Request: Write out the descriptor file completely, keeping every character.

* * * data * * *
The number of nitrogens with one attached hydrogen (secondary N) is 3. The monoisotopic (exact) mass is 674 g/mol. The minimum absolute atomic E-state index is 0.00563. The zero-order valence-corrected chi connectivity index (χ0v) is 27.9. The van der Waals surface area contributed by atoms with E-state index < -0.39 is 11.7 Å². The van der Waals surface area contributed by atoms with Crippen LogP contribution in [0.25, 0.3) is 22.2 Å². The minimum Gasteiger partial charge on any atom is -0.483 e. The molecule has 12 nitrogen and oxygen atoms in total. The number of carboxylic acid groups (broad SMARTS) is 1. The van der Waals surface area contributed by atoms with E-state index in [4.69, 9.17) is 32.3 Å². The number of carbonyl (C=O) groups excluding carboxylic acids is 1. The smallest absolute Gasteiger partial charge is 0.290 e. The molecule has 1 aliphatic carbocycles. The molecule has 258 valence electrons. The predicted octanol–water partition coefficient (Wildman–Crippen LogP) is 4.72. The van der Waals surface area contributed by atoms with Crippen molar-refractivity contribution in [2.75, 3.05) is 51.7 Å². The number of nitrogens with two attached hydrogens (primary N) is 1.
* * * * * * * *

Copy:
The number of nitrogens with one attached hydrogen (secondary N) is 3. The monoisotopic (exact) mass is 674 g/mol. The minimum absolute atomic E-state index is 0.00563. The zero-order valence-corrected chi connectivity index (χ0v) is 27.9. The van der Waals surface area contributed by atoms with E-state index < -0.39 is 11.7 Å². The van der Waals surface area contributed by atoms with Crippen LogP contribution in [0.25, 0.3) is 22.2 Å². The minimum Gasteiger partial charge on any atom is -0.483 e. The molecule has 12 nitrogen and oxygen atoms in total. The number of carboxylic acid groups (broad SMARTS) is 1. The van der Waals surface area contributed by atoms with E-state index in [4.69, 9.17) is 32.3 Å². The number of carbonyl (C=O) groups excluding carboxylic acids is 1. The smallest absolute Gasteiger partial charge is 0.290 e. The molecule has 1 aliphatic carbocycles. The molecule has 258 valence electrons. The predicted octanol–water partition coefficient (Wildman–Crippen LogP) is 4.72. The van der Waals surface area contributed by atoms with Crippen molar-refractivity contribution in [2.75, 3.05) is 51.7 Å². The number of nitrogens with two attached hydrogens (primary N) is 1.